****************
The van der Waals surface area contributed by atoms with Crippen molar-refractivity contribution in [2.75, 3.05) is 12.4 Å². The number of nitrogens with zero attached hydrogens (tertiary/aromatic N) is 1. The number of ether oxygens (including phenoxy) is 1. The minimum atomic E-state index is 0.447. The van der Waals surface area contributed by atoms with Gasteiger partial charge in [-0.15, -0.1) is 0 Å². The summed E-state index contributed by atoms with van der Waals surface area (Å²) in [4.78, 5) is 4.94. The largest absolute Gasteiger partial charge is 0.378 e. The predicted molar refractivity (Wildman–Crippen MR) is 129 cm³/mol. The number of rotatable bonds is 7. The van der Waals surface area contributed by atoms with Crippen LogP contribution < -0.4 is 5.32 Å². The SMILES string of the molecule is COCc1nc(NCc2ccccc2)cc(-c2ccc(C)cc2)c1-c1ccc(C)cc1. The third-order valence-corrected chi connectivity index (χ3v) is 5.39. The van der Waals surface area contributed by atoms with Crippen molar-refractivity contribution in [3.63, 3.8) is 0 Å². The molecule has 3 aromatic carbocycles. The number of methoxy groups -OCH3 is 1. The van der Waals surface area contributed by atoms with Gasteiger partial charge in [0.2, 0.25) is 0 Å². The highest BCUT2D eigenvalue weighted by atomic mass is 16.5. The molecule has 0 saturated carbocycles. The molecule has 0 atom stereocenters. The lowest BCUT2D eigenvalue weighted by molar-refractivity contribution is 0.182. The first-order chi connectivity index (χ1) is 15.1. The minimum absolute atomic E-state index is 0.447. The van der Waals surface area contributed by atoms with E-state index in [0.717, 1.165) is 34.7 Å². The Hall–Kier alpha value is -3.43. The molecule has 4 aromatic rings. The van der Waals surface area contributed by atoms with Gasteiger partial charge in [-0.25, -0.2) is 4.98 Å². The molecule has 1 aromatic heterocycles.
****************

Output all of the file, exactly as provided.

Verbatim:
The van der Waals surface area contributed by atoms with Crippen molar-refractivity contribution in [2.75, 3.05) is 12.4 Å². The number of nitrogens with zero attached hydrogens (tertiary/aromatic N) is 1. The number of ether oxygens (including phenoxy) is 1. The minimum atomic E-state index is 0.447. The van der Waals surface area contributed by atoms with Gasteiger partial charge in [-0.15, -0.1) is 0 Å². The summed E-state index contributed by atoms with van der Waals surface area (Å²) in [4.78, 5) is 4.94. The largest absolute Gasteiger partial charge is 0.378 e. The predicted molar refractivity (Wildman–Crippen MR) is 129 cm³/mol. The number of rotatable bonds is 7. The van der Waals surface area contributed by atoms with Crippen LogP contribution < -0.4 is 5.32 Å². The SMILES string of the molecule is COCc1nc(NCc2ccccc2)cc(-c2ccc(C)cc2)c1-c1ccc(C)cc1. The third-order valence-corrected chi connectivity index (χ3v) is 5.39. The van der Waals surface area contributed by atoms with Crippen molar-refractivity contribution in [3.63, 3.8) is 0 Å². The molecule has 3 aromatic carbocycles. The number of methoxy groups -OCH3 is 1. The van der Waals surface area contributed by atoms with Gasteiger partial charge in [0.2, 0.25) is 0 Å². The highest BCUT2D eigenvalue weighted by atomic mass is 16.5. The molecule has 0 saturated carbocycles. The molecule has 0 atom stereocenters. The lowest BCUT2D eigenvalue weighted by molar-refractivity contribution is 0.182. The first-order chi connectivity index (χ1) is 15.1. The minimum absolute atomic E-state index is 0.447. The van der Waals surface area contributed by atoms with E-state index in [0.717, 1.165) is 34.7 Å². The Hall–Kier alpha value is -3.43. The molecule has 4 aromatic rings. The van der Waals surface area contributed by atoms with Gasteiger partial charge in [-0.25, -0.2) is 4.98 Å². The molecule has 1 aromatic heterocycles.